Steel Strings on a Classical guitar?How to string a Classical guitar

Some one asked me if it's ok to put steel strings on a classical guitar.Actually he said that the guitar has been already stringed using steel strings and he is not sure whether it's a classical guitar or not.My answer to this question is a big NO.

Never ever use steel strings on a calssical guitar.It will spoil your guitar.Steel strings need relatively high tension to sound in tune.Classical guitars are not made to meet that tension.So if a classical guitar is stringed and tuned to standard pitch using steel strings guitar neck will warp in no time.

First you need to understand what is your guitar type.Classical guitar is characterized by the round sound hole, nylon or gut strings, and a rather wide neck. strings, and a rather wide neck. 
You can read more about guitar types here.

Another myth about classical guitar strings is that the treble strings are nylon and bass strings are steel.No it's not.

The three treble guitar strings are plain gut, while the three bass strings are made of a silk thread core wound with gut.

Now let's learn how to string a classical guitar.First you should know how to unstring.

  • Loosen the string by turning the tuning peg.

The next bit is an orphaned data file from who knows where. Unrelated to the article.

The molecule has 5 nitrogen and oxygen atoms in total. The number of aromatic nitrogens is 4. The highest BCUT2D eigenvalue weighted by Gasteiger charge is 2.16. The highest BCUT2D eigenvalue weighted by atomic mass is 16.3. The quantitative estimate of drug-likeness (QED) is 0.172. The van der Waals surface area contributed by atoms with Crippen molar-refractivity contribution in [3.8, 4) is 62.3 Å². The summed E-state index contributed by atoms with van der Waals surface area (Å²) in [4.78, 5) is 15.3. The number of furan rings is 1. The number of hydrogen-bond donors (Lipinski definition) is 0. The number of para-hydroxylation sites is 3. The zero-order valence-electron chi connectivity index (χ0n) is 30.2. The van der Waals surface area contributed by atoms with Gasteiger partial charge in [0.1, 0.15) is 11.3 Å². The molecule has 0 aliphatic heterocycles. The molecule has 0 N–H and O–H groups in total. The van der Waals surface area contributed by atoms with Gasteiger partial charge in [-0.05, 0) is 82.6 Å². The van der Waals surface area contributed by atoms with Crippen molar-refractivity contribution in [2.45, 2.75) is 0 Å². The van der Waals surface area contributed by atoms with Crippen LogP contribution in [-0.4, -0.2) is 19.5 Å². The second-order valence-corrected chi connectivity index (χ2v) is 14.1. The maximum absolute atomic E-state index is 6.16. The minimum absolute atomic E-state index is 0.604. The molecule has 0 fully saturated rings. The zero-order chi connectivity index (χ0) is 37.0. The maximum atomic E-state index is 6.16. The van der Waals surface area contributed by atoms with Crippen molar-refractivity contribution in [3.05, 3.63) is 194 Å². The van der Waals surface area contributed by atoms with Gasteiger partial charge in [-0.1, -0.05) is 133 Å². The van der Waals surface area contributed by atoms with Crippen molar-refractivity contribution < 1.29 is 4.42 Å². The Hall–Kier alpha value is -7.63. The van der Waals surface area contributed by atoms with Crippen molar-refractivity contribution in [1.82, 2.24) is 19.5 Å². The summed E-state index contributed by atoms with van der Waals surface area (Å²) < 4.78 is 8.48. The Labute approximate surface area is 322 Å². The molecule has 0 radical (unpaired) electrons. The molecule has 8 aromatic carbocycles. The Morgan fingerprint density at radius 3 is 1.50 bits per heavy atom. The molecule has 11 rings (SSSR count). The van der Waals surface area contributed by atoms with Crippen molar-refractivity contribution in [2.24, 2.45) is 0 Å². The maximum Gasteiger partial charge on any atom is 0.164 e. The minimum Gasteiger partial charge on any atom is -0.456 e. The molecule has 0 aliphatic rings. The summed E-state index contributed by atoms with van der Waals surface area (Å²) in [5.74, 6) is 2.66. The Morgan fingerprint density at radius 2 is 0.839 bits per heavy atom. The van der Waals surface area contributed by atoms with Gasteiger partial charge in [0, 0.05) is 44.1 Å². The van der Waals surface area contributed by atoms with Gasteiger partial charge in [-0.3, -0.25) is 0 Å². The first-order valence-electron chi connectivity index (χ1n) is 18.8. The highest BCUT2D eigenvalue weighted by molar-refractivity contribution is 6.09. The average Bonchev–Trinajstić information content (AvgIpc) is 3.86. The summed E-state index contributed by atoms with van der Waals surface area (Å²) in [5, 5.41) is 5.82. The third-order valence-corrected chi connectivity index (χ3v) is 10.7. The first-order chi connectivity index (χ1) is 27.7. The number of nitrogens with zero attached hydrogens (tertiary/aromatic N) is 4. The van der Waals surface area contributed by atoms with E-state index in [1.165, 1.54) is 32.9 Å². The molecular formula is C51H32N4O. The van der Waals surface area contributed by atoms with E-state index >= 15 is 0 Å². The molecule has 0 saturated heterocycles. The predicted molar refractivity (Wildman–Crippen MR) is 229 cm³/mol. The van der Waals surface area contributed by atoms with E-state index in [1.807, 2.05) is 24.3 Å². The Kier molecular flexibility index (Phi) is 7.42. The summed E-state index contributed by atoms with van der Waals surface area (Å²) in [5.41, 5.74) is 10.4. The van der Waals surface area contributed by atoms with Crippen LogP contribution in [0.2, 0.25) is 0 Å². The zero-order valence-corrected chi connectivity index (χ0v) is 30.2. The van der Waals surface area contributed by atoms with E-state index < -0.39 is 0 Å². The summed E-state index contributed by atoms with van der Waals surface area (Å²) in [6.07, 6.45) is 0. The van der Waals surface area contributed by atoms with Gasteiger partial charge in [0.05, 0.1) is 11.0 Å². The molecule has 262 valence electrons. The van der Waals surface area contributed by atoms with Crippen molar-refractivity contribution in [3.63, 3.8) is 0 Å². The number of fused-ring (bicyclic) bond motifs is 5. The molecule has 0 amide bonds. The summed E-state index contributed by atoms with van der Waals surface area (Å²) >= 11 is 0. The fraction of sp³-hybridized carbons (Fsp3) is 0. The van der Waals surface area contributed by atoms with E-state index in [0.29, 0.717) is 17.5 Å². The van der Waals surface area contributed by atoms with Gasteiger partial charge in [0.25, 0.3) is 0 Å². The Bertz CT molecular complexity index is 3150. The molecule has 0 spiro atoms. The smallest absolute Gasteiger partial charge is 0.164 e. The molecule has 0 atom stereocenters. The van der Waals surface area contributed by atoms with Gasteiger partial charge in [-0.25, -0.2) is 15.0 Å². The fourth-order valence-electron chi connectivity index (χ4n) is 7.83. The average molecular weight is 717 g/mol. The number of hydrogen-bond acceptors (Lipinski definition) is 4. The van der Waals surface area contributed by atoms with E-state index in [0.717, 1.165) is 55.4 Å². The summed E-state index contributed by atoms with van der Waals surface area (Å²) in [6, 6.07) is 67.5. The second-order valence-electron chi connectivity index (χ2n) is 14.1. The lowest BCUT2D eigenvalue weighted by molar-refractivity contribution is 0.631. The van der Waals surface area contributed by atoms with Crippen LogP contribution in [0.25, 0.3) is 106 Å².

• Then at the bridge push the string back into the hole a little, this will loosen the "knot" enough to  unknot and pull the string out of the hole.

  • Then feed the string around the peg loop by loop until the last hoop which is inserted through the hole in  the peg is available, push the string out of the loop, then pull the loop out of the hole.

Stringing your classical guitar

  • When changing the strings on a classical guitar it is best to change one string at a time. It is not good for    the neck of the guitar to have a sudden release of tension and then to have it applied forcefully later. This can lead to distortion of the neck and permanent damage.

  • Bend about an inch of string at one end to form an open loop, push that through the peg hole, wrap the other end of the string around the peg and through the loop, then pass it down the guitar body to the bridge and into the hole there.

  •  Loop back to the neck (about two or three inches) and twist back around the string, then you can put two or three twists in which should end up on top of the bridge, pull the string from the middle of the guitar to draw the twists taut.

  • Then wind the peg to tighten the string. You should take it easy when tuning up for the first time to give the string time to "settle in", you may also find that the string may go out of tune easily for a day or two as it beds in.